Large Home Electrical Demand

200 amp meter and main breaker. One, full main panel, and two sub panels: one 100 amp for addition, one for separate A/C of 50 amps. Total of 1,180 amps of breakers, 13 of which are all 220’s.

Too much? Local licensed electrician says that by NEC code, it totals up to be 190 amps, and the meter is adequate for this size of home.

7,500 Sq. Ft, three A/C units, two kitchens. 6 Baths.


Guessing I would say no but that doesn’t mean anything without a load calculation. Has the 200 amp OCPD ever tripped?

Adding up the sum of breakers is a worthless venture, and nothing can be determined from this practice.

I have seen very large homes supplied with 200A services. Without performing a load calculation, it’s nothing more than a guess.

I also have had that size home on 200 amps. In past cases I just say its uncommon and advise a load calculation to ensure propper sizing.
…which sounds as if it were done, so now your job is also done.

I never seen one with that size of breaker. But I guess how much of it is gas operated? Almost everything here is electric.

If the furnaces, ovens, ranges, air conditioners, and most of the larger power consuming appliances are gas operated, I can see where that might work…or you missed a panel somewhere.

All double pole 220+ breakers; all at least 30 amp: 3 for A/C units, two for electric stoves, two for clothes dryers, one for air compressor in garage, one for pool, one for hot tub, one 100 for sub panel (addition), one 60 for sub next to main panel, one for sauna in master bath. All on one 200 amp meter.

Did the electrician that signed off on the service load being NEC compliant also state that the work area clearance was compliant? How about the lack of panel covers?

I would recommend another licensed electrician give this a look see. Nothing wrong with a second opinion where fire safety is concerned.

Nice working clearances. Not.

BTW, it is 240, not 220.

It’s old style here, when talking volts: 110, 220…

I did mention the clearance and lack of metal covers, but the “master electrician” still said that it is all “compliant”.

It took me two days to write the report in October, and it has taken this long to get all of the repairs made. Agent is asking for another inspection soon, when it is all “completed”.

Think I will call Dan B. and ask him to assist.

Had my re-inspection on this home this week. Original inspection was last October. Home has been rented since. ($5K per month).

During the re-inspection day, some work was in progress. Behind a closet wall in the basement two more sub-panels were discovered by workers. This raised the demand on the 200 amp breaker considerably. I counted another 760 amps, bringing up the total on this 200 amp main to 1,940 amps. Total of 5 sub panels, all with no main breakers. Total of 240 breakers is now 19.

How many still think that this 200 main is not large enough? A master electrician has signed off on it, saying it is OK.

Pool pump was working, along with two central A/C units. I should have taken a video of the spin on the electrical meter.

I guess my job is done.

So yes the service is likely too small but you’re off the hook. Not sure what kind of electrician said that this is OK.

Back to Jim’s point, since 120/240 volts is in line with a national standard you should be using 120/240 when descirbing the system voltage. People use 110 all of time and for the most part it’s incorrect.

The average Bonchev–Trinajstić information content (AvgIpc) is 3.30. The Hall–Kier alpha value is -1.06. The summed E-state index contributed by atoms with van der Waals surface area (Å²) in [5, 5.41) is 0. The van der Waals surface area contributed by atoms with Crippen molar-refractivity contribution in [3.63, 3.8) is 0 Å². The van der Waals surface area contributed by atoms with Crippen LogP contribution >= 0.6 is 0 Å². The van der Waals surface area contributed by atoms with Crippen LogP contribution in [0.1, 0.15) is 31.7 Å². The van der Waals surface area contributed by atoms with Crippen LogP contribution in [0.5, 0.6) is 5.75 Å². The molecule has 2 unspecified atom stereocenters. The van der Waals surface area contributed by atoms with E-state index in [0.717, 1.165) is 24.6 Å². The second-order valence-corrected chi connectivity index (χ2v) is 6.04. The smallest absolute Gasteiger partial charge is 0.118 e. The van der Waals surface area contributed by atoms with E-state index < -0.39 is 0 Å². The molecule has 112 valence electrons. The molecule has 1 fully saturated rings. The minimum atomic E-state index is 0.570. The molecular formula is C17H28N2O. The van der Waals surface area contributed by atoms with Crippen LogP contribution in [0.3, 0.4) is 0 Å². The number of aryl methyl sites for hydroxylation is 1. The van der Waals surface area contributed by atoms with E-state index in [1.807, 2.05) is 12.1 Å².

Please read what Jeff said above. It will add credibility to your reports vs quoting an irrelevant number from adding up the breaker ratings.

By design I could have a 20 amp circuit for a sump pump that never runs or for a future radon pump. The breakers say you just added 40 amps to the panel load while the truth is you added nothing. Adding the breaker handles also ignores load diversity from items like A/C and electric heat that do not run at the same time.

There are demand load calculation sheets on-line to help you understand what you are dealing with.


Perhaps the electrician is correct, perhaps he is incorrect. The only way to know for sure is to do a load calculation.

Your method is completely incorrect. You do not add the total of all breakers to come up with the total load. Where/How did you come up with this method? It doesn’t matter.

The pool is on it’s own 50 amp 240. There’s a separate 240 for the exterior hot tub, three 240’s for three large central A/C units, a 240 for heated tile floor, one 240 for sauna, two 240’s for clothes dryers, 5 240’s for sub panels, two 240’s for stoves, two 240’s for wall ovens, etc. etc.

If the buyer uses them all at once on a 200 amp main and meter…

The home was not occupied at the re-inspection. The pool pump was on, along with two A/C units. The 200 amp meter was spinning “blurry” fast, and the glass of the meter was warm when I touch it quickly.

Now, it’s good luck home buyer.

Well…the details are in the calculations and not in counting breaker values. Would have been interesting to have the electrician clip on an amp meter during your visit. However, again the details are in the calculations. If the Electrician says he has done the Calcs (standard or optional method) then he retains the liability if it’s incorrect…just note what the electrician said and I warn you against making added comments otherwise.

Why do I warn you?..well if it is determined later that the electrician was full of BS…you noted what he said but did not elaborate on your personal none advanced skill sets so in court you are not cited for negligence. Your adding up CB’s and personal observations are only speculations or theories until you perform your own calculations or other testing which is beyond your scope of inspection.

Just some advice and opinions is all…I know you will do the right thing my friend.